My Experience with Ally Bank's No Penalty CD
If you're looking for a short-term CD with a maturity under one year, you should consider Ally Bank's 11-month No Penalty CD. The no-penalty feature allows you to make the CD have any maturity that you want from 7 days to 11 months. Thus, the only reason to choose a 3-month CD or 6-month CD is if it has a higher rate than this 11-month CD. Ally's 11-month No Penalty CD rate may be low (0.96% APY as of 12/08/2011), but it's higher than the best 3-month and 6-month CD rates available at both internet banks and credit unions.
One reason some people may be hesitant with this No Penalty CD is that they may not think it will be easy to close the CD before the 11-month maturity date. To see if this might be an issue, I gave this Ally 11-month CD a try.
Opening an Ally Bank CD is very easy especially if you already have an Ally Bank savings or checking account. I've always funded an Ally CD using money from my Ally savings account. One feature of Ally CDs came in handy when I opened this 11-month CD. A few days after I opened the CD, the rate went up. Due to the Ally Ten Day Best Rate Guarantee, I automatically received the higher rate.
Before the CD was one month old, I decided it was time to test the closing procedure. Ally doesn't provide a CD management interface. You have to contact Ally with closing instructions. I provided the instructions using Ally's secure online chat service. This can also be done by phone. I wanted the CD closed and the funds transferred to my Ally savings account. I was asked to provide the last four digits of my CD account number and savings account number. After about 3 minutes, the CSR gave me confirmation that the CD was going to be closed and the funds (principal and accrued interest) transferred to the savings account.
It looked like the closing process was going to be quick and easy. However, there was one minor issue. The CD cannot be closed immediately. It takes 2 business days for Ally to process the request. The CSR informed me of this 2-day delay as part of the confirmation. He said it could be sooner, but it turned out to be very close to 48 hours after the closure request.
When the closure and transfer were completed, I checked the transfer amount, and I confirmed that all of the principal and accrued interest were transferred correctly. As promised, there was no early withdrawal penalty. The accrued interest included the 2 extra days it took to process the closure.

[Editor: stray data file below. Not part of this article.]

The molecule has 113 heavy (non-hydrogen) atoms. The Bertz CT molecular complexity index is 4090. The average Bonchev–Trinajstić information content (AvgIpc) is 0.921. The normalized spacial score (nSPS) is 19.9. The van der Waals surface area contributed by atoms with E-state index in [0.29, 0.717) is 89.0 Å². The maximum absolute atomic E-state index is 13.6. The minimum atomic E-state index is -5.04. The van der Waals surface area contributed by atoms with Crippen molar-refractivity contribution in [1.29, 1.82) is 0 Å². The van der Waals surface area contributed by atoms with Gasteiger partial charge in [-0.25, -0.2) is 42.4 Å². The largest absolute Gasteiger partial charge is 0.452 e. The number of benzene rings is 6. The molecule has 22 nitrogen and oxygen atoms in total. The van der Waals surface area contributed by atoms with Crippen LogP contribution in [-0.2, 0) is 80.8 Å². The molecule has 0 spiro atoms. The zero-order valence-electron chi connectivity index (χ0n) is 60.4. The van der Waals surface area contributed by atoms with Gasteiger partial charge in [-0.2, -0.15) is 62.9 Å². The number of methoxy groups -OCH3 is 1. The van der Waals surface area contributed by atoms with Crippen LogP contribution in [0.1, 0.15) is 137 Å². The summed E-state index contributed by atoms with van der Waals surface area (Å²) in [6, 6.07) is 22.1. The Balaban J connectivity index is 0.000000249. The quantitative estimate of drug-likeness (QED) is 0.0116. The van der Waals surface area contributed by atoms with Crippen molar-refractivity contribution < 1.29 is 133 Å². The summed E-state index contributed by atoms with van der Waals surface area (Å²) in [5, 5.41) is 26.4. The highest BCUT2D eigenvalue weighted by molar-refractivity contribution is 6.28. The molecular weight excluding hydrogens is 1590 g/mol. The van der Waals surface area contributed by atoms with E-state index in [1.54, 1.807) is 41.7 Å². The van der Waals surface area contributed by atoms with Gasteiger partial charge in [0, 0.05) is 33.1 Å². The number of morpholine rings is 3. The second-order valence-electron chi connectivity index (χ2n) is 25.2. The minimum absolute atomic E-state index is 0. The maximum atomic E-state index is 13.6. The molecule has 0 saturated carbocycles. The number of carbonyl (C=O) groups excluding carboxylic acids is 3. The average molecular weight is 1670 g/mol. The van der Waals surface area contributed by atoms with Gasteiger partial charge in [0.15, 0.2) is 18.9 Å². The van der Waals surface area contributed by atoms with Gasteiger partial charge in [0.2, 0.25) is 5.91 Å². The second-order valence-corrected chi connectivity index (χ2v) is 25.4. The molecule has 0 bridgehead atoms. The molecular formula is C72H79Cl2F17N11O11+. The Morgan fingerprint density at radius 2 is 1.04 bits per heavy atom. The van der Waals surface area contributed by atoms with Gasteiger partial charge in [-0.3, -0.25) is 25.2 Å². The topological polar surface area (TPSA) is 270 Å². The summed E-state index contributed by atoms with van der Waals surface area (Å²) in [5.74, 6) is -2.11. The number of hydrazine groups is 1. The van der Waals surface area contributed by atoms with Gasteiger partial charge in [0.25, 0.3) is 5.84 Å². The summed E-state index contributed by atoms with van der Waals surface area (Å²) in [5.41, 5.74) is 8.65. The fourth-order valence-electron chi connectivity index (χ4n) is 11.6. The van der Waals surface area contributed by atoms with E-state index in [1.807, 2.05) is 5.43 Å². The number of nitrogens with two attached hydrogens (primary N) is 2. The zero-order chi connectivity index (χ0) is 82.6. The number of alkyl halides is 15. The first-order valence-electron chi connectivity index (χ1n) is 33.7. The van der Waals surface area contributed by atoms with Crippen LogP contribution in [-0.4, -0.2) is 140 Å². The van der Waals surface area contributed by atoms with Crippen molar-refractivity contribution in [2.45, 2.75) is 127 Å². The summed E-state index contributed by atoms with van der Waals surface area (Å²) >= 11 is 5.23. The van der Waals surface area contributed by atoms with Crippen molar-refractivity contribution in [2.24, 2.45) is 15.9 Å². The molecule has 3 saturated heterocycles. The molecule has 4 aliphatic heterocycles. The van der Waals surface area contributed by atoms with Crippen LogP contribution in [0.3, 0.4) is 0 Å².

If you may need quick access to your money, Ally's savings, money market or checking accounts would be the better choice than the No Penalty CD. If you don't mind the 2-day wait, the No Penalty CD gives you a little higher rate along with an 11-month rate lock.
Ally's rate history over the last 11 months can provide some insights into the benefit of the rate lock. At the start of this year, Ally's No Penalty CD yield was 1.20% and its savings account yield was 1.09%. That savings account yield has fallen to 0.89%. The average yield over those 11 months is approximately 0.99%. So over the 11 months, the No Penalty CD had a yield of about 21 basis points higher than the average savings account yield. That would have resulted in an extra $193 for a $100,000 deposit.
There are a couple of other downsides with the No Penalty CD. First, you can't close the CD before 6 days of funding the CD. Second, you have to close the entire CD. Ally doesn't allow for partial withdrawals.
These downsides are minor, but I don't know if the rate spread of the No Penalty CD over the savings account is large enough to make it worthwhile. The No Penalty CD makes more sense than Ally's lower-rate 3-, 6- or 9-month CDs. In fact, the No Penalty CD makes more sense than Ally's 1-year CD since the 1-year CD rate isn't that much higher than the 11-month CD rate. However, I still prefer Ally's 5-year CD over the No Penalty CD. The 5-year CD rate is much higher, and the small early withdrawal penalty of 60 days of interest is almost as good as no penalty at all. I reviewed Ally's 5-year CD and long-term CDs at other banks and credit unions in my recent blog post Comparing the Best CD Rates After Early Withdrawal Penalties.
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